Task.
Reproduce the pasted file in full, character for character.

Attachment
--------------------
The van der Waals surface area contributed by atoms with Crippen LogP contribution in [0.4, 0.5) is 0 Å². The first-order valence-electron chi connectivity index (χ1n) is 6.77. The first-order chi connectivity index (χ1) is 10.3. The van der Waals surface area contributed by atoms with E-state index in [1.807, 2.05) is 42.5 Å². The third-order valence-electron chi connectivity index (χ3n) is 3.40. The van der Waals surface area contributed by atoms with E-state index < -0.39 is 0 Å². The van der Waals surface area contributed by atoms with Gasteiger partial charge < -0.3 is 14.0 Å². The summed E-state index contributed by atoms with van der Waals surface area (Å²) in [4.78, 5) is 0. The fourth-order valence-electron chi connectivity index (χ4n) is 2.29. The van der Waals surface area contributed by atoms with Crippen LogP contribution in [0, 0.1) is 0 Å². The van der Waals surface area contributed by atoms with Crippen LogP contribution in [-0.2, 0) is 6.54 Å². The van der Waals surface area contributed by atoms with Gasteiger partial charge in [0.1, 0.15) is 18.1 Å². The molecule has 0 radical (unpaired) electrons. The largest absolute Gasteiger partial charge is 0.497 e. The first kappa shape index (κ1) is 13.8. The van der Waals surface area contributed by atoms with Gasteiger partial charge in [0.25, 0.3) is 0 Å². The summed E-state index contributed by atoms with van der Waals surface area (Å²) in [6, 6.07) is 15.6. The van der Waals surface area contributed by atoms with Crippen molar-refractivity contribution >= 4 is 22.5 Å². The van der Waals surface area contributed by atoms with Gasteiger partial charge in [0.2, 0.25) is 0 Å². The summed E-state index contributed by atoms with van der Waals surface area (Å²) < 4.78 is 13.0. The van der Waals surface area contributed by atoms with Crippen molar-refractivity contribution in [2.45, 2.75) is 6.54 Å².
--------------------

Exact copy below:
The van der Waals surface area contributed by atoms with Crippen LogP contribution in [0.4, 0.5) is 0 Å². The first-order valence-electron chi connectivity index (χ1n) is 6.77. The first-order chi connectivity index (χ1) is 10.3. The van der Waals surface area contributed by atoms with E-state index in [1.807, 2.05) is 42.5 Å². The third-order valence-electron chi connectivity index (χ3n) is 3.40. The van der Waals surface area contributed by atoms with E-state index < -0.39 is 0 Å². The van der Waals surface area contributed by atoms with Gasteiger partial charge < -0.3 is 14.0 Å². The summed E-state index contributed by atoms with van der Waals surface area (Å²) in [4.78, 5) is 0. The fourth-order valence-electron chi connectivity index (χ4n) is 2.29. The van der Waals surface area contributed by atoms with Crippen LogP contribution in [0, 0.1) is 0 Å². The van der Waals surface area contributed by atoms with Crippen LogP contribution in [-0.2, 0) is 6.54 Å². The van der Waals surface area contributed by atoms with Gasteiger partial charge in [0.1, 0.15) is 18.1 Å². The molecule has 0 radical (unpaired) electrons. The largest absolute Gasteiger partial charge is 0.497 e. The first kappa shape index (κ1) is 13.8. The van der Waals surface area contributed by atoms with Gasteiger partial charge in [0.25, 0.3) is 0 Å². The summed E-state index contributed by atoms with van der Waals surface area (Å²) in [6, 6.07) is 15.6. The van der Waals surface area contributed by atoms with Crippen molar-refractivity contribution >= 4 is 22.5 Å². The van der Waals surface area contributed by atoms with Gasteiger partial charge in [0.2, 0.25) is 0 Å². The summed E-state index contributed by atoms with van der Waals surface area (Å²) < 4.78 is 13.0. The van der Waals surface area contributed by atoms with Crippen molar-refractivity contribution in [2.45, 2.75) is 6.54 Å².